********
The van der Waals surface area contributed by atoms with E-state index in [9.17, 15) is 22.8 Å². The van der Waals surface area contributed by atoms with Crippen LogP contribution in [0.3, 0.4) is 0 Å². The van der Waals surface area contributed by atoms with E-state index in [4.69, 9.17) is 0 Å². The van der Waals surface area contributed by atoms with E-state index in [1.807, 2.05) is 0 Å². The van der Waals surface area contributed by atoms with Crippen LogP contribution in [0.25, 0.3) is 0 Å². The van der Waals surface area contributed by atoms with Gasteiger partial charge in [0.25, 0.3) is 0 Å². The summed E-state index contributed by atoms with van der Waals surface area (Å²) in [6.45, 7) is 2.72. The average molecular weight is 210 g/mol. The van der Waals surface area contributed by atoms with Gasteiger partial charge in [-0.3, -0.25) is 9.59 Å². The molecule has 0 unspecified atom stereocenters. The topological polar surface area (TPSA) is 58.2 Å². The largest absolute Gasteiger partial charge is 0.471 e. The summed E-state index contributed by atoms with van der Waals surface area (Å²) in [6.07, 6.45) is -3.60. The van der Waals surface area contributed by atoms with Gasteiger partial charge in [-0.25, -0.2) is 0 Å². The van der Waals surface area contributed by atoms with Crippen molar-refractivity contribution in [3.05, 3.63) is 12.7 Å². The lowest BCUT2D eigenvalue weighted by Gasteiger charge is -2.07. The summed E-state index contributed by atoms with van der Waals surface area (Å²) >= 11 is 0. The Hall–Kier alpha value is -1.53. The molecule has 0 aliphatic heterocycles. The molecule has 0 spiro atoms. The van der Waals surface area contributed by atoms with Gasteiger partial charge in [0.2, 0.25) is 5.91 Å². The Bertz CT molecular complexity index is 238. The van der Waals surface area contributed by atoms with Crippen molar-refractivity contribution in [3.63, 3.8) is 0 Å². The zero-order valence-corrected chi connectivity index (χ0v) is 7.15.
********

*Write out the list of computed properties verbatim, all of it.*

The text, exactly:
The van der Waals surface area contributed by atoms with E-state index in [9.17, 15) is 22.8 Å². The van der Waals surface area contributed by atoms with Crippen LogP contribution in [0.3, 0.4) is 0 Å². The van der Waals surface area contributed by atoms with E-state index in [4.69, 9.17) is 0 Å². The van der Waals surface area contributed by atoms with E-state index in [1.807, 2.05) is 0 Å². The van der Waals surface area contributed by atoms with Crippen LogP contribution in [0.25, 0.3) is 0 Å². The van der Waals surface area contributed by atoms with Gasteiger partial charge in [0.25, 0.3) is 0 Å². The summed E-state index contributed by atoms with van der Waals surface area (Å²) in [6.45, 7) is 2.72. The average molecular weight is 210 g/mol. The van der Waals surface area contributed by atoms with Gasteiger partial charge in [-0.3, -0.25) is 9.59 Å². The molecule has 0 unspecified atom stereocenters. The topological polar surface area (TPSA) is 58.2 Å². The largest absolute Gasteiger partial charge is 0.471 e. The summed E-state index contributed by atoms with van der Waals surface area (Å²) in [6.07, 6.45) is -3.60. The van der Waals surface area contributed by atoms with Gasteiger partial charge in [-0.25, -0.2) is 0 Å². The van der Waals surface area contributed by atoms with Crippen molar-refractivity contribution in [3.05, 3.63) is 12.7 Å². The lowest BCUT2D eigenvalue weighted by Gasteiger charge is -2.07. The summed E-state index contributed by atoms with van der Waals surface area (Å²) >= 11 is 0. The Hall–Kier alpha value is -1.53. The molecule has 0 aliphatic heterocycles. The molecule has 0 spiro atoms. The van der Waals surface area contributed by atoms with Gasteiger partial charge in [0.2, 0.25) is 5.91 Å². The Bertz CT molecular complexity index is 238. The van der Waals surface area contributed by atoms with Crippen molar-refractivity contribution in [3.63, 3.8) is 0 Å². The zero-order valence-corrected chi connectivity index (χ0v) is 7.15.